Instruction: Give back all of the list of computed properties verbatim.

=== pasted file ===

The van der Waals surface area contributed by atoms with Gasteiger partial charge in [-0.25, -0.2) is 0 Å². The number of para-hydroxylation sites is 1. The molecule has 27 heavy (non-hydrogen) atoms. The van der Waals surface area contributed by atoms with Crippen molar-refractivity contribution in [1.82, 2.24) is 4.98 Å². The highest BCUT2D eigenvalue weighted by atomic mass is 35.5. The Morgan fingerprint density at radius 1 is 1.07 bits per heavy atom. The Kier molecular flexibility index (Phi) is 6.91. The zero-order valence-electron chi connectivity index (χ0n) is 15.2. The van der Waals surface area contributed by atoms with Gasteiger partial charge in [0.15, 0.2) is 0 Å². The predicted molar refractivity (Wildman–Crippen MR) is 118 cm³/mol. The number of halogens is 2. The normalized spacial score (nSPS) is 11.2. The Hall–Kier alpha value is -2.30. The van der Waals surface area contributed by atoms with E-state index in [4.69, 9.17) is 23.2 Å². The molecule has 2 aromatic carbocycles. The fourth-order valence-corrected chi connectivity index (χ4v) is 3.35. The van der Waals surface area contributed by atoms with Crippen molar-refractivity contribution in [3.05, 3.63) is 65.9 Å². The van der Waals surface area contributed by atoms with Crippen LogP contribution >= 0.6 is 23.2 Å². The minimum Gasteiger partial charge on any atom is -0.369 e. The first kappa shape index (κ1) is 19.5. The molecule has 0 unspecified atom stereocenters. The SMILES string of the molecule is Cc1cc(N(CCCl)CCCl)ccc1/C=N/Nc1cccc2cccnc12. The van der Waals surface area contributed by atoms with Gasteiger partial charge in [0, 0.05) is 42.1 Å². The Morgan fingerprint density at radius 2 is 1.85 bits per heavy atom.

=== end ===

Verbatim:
The van der Waals surface area contributed by atoms with Gasteiger partial charge in [-0.25, -0.2) is 0 Å². The number of para-hydroxylation sites is 1. The molecule has 27 heavy (non-hydrogen) atoms. The van der Waals surface area contributed by atoms with Crippen molar-refractivity contribution in [1.82, 2.24) is 4.98 Å². The highest BCUT2D eigenvalue weighted by atomic mass is 35.5. The Morgan fingerprint density at radius 1 is 1.07 bits per heavy atom. The Kier molecular flexibility index (Phi) is 6.91. The zero-order valence-electron chi connectivity index (χ0n) is 15.2. The van der Waals surface area contributed by atoms with Gasteiger partial charge in [0.15, 0.2) is 0 Å². The predicted molar refractivity (Wildman–Crippen MR) is 118 cm³/mol. The number of halogens is 2. The normalized spacial score (nSPS) is 11.2. The Hall–Kier alpha value is -2.30. The van der Waals surface area contributed by atoms with E-state index in [4.69, 9.17) is 23.2 Å². The molecule has 2 aromatic carbocycles. The fourth-order valence-corrected chi connectivity index (χ4v) is 3.35. The van der Waals surface area contributed by atoms with Crippen molar-refractivity contribution in [3.05, 3.63) is 65.9 Å². The van der Waals surface area contributed by atoms with Crippen LogP contribution >= 0.6 is 23.2 Å². The minimum Gasteiger partial charge on any atom is -0.369 e. The first kappa shape index (κ1) is 19.5. The molecule has 0 unspecified atom stereocenters. The SMILES string of the molecule is Cc1cc(N(CCCl)CCCl)ccc1/C=N/Nc1cccc2cccnc12. The van der Waals surface area contributed by atoms with Gasteiger partial charge in [0, 0.05) is 42.1 Å². The Morgan fingerprint density at radius 2 is 1.85 bits per heavy atom.